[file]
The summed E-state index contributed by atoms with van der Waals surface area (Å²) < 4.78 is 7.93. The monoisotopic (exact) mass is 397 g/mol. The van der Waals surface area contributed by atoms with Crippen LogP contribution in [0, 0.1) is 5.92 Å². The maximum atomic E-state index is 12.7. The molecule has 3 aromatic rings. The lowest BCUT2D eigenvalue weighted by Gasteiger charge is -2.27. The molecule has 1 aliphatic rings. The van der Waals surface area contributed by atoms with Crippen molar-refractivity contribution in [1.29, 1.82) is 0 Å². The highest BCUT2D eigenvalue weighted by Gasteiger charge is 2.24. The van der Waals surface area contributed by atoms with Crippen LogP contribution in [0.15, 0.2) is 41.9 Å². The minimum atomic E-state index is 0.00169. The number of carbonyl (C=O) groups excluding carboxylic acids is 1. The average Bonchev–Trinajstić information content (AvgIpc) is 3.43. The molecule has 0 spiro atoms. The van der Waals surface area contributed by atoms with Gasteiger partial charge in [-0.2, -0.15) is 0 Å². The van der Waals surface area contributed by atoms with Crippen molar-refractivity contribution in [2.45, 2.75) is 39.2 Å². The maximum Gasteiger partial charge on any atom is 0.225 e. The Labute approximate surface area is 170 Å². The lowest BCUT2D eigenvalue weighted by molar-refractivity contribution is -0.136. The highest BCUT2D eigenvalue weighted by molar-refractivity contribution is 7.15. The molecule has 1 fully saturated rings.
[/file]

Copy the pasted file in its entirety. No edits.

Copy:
The summed E-state index contributed by atoms with van der Waals surface area (Å²) < 4.78 is 7.93. The monoisotopic (exact) mass is 397 g/mol. The van der Waals surface area contributed by atoms with Crippen LogP contribution in [0, 0.1) is 5.92 Å². The maximum atomic E-state index is 12.7. The molecule has 3 aromatic rings. The lowest BCUT2D eigenvalue weighted by Gasteiger charge is -2.27. The molecule has 1 aliphatic rings. The van der Waals surface area contributed by atoms with Crippen molar-refractivity contribution in [1.29, 1.82) is 0 Å². The highest BCUT2D eigenvalue weighted by Gasteiger charge is 2.24. The van der Waals surface area contributed by atoms with Crippen LogP contribution in [0.15, 0.2) is 41.9 Å². The minimum atomic E-state index is 0.00169. The number of carbonyl (C=O) groups excluding carboxylic acids is 1. The average Bonchev–Trinajstić information content (AvgIpc) is 3.43. The molecule has 0 spiro atoms. The van der Waals surface area contributed by atoms with Gasteiger partial charge in [-0.2, -0.15) is 0 Å². The van der Waals surface area contributed by atoms with Crippen molar-refractivity contribution in [2.45, 2.75) is 39.2 Å². The maximum Gasteiger partial charge on any atom is 0.225 e. The Labute approximate surface area is 170 Å². The lowest BCUT2D eigenvalue weighted by molar-refractivity contribution is -0.136. The highest BCUT2D eigenvalue weighted by molar-refractivity contribution is 7.15. The molecule has 1 fully saturated rings.